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April 3, 2012 8:27 pm
Facebook on Tuesday fired back against a wide-ranging patent lawsuit from Yahoo, alleging infringement of ten of its own patents as the relationship between the former internet partners turned increasingly bitter.
The latest claim, lodged in the Federal court in San Francisco, indicated that, though it still has relatively few patents to its name, Facebook believes it has been able to file or buy enough key pieces of intellectual property to retaliate aggressively against attack from a more established player like Yahoo.
Among issues raised by Facebook’s claim, the patents cover a core feature of Yahoo’s online advertising system that enables it to personalise adverts, accounting for what Facebook said was a large part of the internet portal company’s revenues.
“While we are asserting patent claims of our own, we do so in response to Yahoo’s short-sighted decision to attack one of its partners and prioritize litigation over innovation,” Ted Ullyot, Facebook’s general counsel, said in a statement.
Yahoo’s attack, which was seen as part of an effort by new chief executive Scott Thompson to boost revenues at the struggling company, echoed a similar assault made against Google in the run-up to that company’s initial public offering eight years ago. However, while Google quickly agreed a settlement with Yahoo to head off any complications to its IPO, Facebook, which is planning its own Wall Street debut for next month, has dug in.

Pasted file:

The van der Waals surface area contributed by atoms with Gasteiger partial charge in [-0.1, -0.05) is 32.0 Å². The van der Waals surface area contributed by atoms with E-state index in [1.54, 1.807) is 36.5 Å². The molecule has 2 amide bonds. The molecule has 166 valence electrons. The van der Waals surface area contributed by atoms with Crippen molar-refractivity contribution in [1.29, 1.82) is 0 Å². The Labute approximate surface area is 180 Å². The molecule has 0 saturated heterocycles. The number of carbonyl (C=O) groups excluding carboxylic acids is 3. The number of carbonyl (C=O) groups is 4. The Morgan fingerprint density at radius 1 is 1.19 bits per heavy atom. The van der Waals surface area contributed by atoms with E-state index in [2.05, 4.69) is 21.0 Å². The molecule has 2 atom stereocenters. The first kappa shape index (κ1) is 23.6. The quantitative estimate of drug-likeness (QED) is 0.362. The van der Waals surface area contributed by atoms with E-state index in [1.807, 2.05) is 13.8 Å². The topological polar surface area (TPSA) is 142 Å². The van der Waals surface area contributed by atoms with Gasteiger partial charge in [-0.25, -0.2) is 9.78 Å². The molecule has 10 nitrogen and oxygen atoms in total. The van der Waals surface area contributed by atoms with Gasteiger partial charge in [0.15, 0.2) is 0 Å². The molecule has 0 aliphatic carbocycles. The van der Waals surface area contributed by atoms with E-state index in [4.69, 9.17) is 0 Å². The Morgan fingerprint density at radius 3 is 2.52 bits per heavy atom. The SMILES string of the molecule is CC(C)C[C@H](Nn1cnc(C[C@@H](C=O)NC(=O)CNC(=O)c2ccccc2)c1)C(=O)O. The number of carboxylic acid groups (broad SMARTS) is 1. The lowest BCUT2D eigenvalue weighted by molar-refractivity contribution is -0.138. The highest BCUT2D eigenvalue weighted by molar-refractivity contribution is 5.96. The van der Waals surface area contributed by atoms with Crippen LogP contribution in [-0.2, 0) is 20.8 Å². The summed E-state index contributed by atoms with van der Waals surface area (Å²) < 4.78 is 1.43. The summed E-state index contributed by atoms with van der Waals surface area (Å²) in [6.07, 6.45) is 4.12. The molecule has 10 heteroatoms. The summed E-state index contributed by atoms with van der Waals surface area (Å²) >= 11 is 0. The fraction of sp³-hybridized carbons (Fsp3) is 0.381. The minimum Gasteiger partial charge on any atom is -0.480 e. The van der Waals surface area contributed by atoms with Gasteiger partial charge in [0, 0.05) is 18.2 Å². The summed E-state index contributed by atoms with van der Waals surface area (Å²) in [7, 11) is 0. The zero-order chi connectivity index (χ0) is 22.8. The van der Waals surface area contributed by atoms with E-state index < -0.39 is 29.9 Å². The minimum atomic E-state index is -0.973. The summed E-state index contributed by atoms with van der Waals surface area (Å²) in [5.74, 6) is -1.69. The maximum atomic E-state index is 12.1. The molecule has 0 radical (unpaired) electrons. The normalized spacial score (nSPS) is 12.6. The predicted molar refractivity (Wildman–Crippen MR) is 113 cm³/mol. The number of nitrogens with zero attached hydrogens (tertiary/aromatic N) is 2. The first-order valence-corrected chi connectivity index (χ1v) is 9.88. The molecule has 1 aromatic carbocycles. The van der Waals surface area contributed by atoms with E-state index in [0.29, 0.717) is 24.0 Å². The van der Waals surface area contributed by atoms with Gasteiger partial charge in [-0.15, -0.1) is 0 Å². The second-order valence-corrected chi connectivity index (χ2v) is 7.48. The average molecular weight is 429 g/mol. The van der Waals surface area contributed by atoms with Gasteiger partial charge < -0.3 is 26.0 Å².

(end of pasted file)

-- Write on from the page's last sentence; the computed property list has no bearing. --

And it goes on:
Yahoo called the Facebook claims “without merit and nothing more than a cynical attempt to distract from the weakness of its defense.” It added: “Other leading companies license these technologies, and Facebook must do the same or change the way it operates.”
Four of the ten patents listed in Facebooks’ counter-suit date from 2001-2002, before the company was formed. Of the others, one was issued by the US patent office on Tuesday, the same day that the legal action was filed, according to the Facebook lawsuit.
Facebook has moved to amass a battery of patents to protect itself from legal attack, most recently with the purchase last month of 750 patents from IBM to add to a portfolio that numbered only 56. It had earlier bought what are considered to be some of the key patents in social networking from Friendster, an early leader in the industry.
Among its claims, Facebook said that Yahoo infringed on its intellectual property with its so-called “Core” system for personalising and targeting to users of its services. Yahoo could not immediately be reached for comment.
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